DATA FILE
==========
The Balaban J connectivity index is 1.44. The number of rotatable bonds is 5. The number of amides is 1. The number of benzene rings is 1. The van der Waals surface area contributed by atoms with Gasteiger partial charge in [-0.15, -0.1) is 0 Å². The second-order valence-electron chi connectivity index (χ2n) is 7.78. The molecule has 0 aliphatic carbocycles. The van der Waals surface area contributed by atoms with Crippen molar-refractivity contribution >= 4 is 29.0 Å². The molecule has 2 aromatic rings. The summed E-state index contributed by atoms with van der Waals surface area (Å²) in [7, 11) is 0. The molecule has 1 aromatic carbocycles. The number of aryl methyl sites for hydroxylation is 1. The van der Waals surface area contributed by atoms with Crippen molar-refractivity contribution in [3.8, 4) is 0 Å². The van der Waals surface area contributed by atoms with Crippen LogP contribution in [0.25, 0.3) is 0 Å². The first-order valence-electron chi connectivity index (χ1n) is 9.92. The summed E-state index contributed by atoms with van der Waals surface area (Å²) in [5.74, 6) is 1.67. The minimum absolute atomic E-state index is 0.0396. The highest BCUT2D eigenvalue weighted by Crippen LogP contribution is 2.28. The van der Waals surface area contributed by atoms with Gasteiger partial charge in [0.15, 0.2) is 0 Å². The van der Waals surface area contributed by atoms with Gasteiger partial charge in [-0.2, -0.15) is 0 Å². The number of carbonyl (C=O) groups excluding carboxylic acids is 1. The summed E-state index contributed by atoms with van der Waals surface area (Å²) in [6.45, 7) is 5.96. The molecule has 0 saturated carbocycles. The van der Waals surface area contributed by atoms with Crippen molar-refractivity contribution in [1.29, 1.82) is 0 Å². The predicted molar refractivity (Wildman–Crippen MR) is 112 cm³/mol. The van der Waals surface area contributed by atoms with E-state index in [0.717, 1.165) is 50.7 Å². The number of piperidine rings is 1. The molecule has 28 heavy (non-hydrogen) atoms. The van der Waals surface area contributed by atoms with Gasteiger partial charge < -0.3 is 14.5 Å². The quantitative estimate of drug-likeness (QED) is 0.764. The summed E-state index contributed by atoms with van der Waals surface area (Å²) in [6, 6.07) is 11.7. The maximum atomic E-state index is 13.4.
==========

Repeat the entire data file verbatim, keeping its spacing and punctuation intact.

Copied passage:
The Balaban J connectivity index is 1.44. The number of rotatable bonds is 5. The number of amides is 1. The number of benzene rings is 1. The van der Waals surface area contributed by atoms with Gasteiger partial charge in [-0.15, -0.1) is 0 Å². The second-order valence-electron chi connectivity index (χ2n) is 7.78. The molecule has 0 aliphatic carbocycles. The van der Waals surface area contributed by atoms with Crippen molar-refractivity contribution >= 4 is 29.0 Å². The molecule has 2 aromatic rings. The summed E-state index contributed by atoms with van der Waals surface area (Å²) in [7, 11) is 0. The molecule has 1 aromatic carbocycles. The number of aryl methyl sites for hydroxylation is 1. The van der Waals surface area contributed by atoms with Crippen molar-refractivity contribution in [3.8, 4) is 0 Å². The van der Waals surface area contributed by atoms with Crippen LogP contribution in [0.25, 0.3) is 0 Å². The first-order valence-electron chi connectivity index (χ1n) is 9.92. The summed E-state index contributed by atoms with van der Waals surface area (Å²) in [5.74, 6) is 1.67. The minimum absolute atomic E-state index is 0.0396. The highest BCUT2D eigenvalue weighted by Crippen LogP contribution is 2.28. The van der Waals surface area contributed by atoms with Gasteiger partial charge in [0.15, 0.2) is 0 Å². The van der Waals surface area contributed by atoms with Gasteiger partial charge in [-0.2, -0.15) is 0 Å². The number of carbonyl (C=O) groups excluding carboxylic acids is 1. The summed E-state index contributed by atoms with van der Waals surface area (Å²) in [6.45, 7) is 5.96. The molecule has 0 saturated carbocycles. The van der Waals surface area contributed by atoms with Crippen molar-refractivity contribution in [1.29, 1.82) is 0 Å². The predicted molar refractivity (Wildman–Crippen MR) is 112 cm³/mol. The van der Waals surface area contributed by atoms with E-state index in [0.717, 1.165) is 50.7 Å². The number of piperidine rings is 1. The molecule has 28 heavy (non-hydrogen) atoms. The van der Waals surface area contributed by atoms with Gasteiger partial charge < -0.3 is 14.5 Å². The quantitative estimate of drug-likeness (QED) is 0.764. The summed E-state index contributed by atoms with van der Waals surface area (Å²) in [6, 6.07) is 11.7. The maximum atomic E-state index is 13.4.